The seeds of an
Idaho Falls startup.
Like many entrepreneurial paths, this one has been twisted and full of branches.
Bear & Blue’s founder, Carrie “Bear” Royce, spent most of her prior 20-year career in tech industries. But after selling her stake in her last tech venture and spinning wheels deciding on a new one, she resolved to make a big change. Tech had gradually pulled her away from her artistic passions as well as from her family. So she set out to start something that would take her back to the things she loved.
The family tossed a dart at a map, sold everything, and headed for a simpler life in the shadow of the mountains. A beat-up old building in west Idaho Falls, Idaho, was purchased virtually sight unseen—for a purpose yet to be figured out at the time. Along with help from family and friends, Bear set to work handcrafting its woodsy renovation. Her inspiration was Yellowstone, where she took many trips as a kid.
Through hand-peeling logs and designing rustic details herself, she learned new skills and discovered a passion for woodwork and handcrafts. Research and business development drew her attention to the shops around the region, where outdoor lifestyle drives demand for products. So she set out acquiring all the equipment she’d need to design, prototype, produce, and package such products in-house.
Within a year, the workshop had become an internal supply chain, packaging and shipping base, ready for the ecommerce piece of the puzzle. It’s well equipped and staffed for creative prototyping as well as volume production. For large volumes, Bear & Blue partners with regional manufacturers.
Bear will be the first to admit to her nontraditional startup approach this time. But that’s exactly what she was going for—something different, fresh, inspiring. Something worth raw hands and stained jeans. Drivers-by will often see Bear and her family outside the building, tinkering on something woodsy or green. It’s a labor of love that will be an ongoing hands-on project for years to come.
The Hollow at Bear & Blue
The store next door to the Bear & Blue workshop serves as a showroom as well as a gift shop. Favorite product lines from other independently owned companies can also be found on the shelves—a gesture of support toward other entrepreneurs. In Kansas City, Bear was an outspoken advocate for entrepreneurial support and community, a passion she is anxious to keep fueling here in the state where she grew up.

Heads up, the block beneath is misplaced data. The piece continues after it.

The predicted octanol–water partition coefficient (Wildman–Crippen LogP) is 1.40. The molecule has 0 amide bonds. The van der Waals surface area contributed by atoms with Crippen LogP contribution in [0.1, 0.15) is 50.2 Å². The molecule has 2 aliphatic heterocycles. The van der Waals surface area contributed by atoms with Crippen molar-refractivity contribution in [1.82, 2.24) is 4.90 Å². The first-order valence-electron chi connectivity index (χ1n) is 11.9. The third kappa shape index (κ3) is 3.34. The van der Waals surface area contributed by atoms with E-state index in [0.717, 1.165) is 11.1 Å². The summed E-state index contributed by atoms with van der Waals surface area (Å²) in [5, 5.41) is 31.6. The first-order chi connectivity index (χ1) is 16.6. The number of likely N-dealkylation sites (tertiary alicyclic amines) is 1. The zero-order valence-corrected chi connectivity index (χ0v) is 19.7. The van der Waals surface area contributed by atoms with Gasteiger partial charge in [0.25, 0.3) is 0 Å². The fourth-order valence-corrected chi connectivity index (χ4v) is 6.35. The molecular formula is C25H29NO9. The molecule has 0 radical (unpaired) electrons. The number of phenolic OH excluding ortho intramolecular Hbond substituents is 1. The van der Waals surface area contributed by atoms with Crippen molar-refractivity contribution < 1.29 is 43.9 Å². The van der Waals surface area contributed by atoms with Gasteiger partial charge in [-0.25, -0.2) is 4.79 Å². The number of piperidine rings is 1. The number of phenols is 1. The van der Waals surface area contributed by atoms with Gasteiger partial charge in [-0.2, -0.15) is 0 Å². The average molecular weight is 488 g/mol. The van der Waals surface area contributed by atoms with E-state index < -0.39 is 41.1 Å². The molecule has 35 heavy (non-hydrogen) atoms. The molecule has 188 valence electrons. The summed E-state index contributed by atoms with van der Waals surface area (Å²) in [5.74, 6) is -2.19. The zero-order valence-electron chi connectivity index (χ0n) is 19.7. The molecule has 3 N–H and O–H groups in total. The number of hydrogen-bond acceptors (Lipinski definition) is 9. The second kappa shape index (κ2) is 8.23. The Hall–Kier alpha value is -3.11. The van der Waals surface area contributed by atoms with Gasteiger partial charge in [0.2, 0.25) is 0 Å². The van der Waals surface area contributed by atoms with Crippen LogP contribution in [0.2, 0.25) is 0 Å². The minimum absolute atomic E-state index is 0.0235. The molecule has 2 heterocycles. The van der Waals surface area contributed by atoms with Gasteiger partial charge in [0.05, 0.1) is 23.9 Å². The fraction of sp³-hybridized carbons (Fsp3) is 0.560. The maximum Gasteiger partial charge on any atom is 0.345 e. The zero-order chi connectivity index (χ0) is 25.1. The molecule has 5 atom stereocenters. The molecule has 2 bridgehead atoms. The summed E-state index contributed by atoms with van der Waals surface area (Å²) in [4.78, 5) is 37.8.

As for the taproom, Bear just wanted a “warm place to sip a bev while working at my laptop.” So when she can’t get away to the soothing pops of swaying lodgepole pines, The Hollow is the next best thing. Even better, The Hollow has become an inviting neighborhood gathering place, where friends can settle in for a comfortable evening of drinks, games, and warm conversation.
Bear Royce is a formally trained designer, coder, writer, contractor, speaker, and community builder. She holds an MBA and ancillary credentials in business development and marketing. Her 25-year career has included both bootstrapped upstarts and international corporations.
Who is Blue?
Blue is an allegory. Much like Calvin’s friend Hobbes in Bill Waterson’s cartoons, the little pal on Bear’s shoulder is playful and adventuresome, yet still grounded in reality. As Bear is often distracted by creative visions of grandeur and can easily get lost, Blue reminds her to stay on path, focus on things within reach, and enjoy life’s simpler pleasures.
The bear and bird together were inspired by two cautionary tales of building a business: The rival sales/marketing metaphors of “following a bear through the woods” and “a bluebird landing on your shoulder.”
Blue is a mountain bluebird, the state bird of Idaho.
These Folks Deserve Our
Our appreciation goes out to these family and friends for donating a lot of sweat and tears toward a tiny plan. Free labor (a.k.a. “Will Work for Beers”) and hand-me-down resources are tremendous gifts when you’re trying to stretch your startup dollars.
Among some locals, The Hollow is informally known as “Whitehead’s Place” thanks to Don Whitehead’s help with the gorgeous woodwork … Not to mention the ideas, endless repairs, inspections, and paperwork.
“There’s a world of difference between rustic and shitty.” — D.W.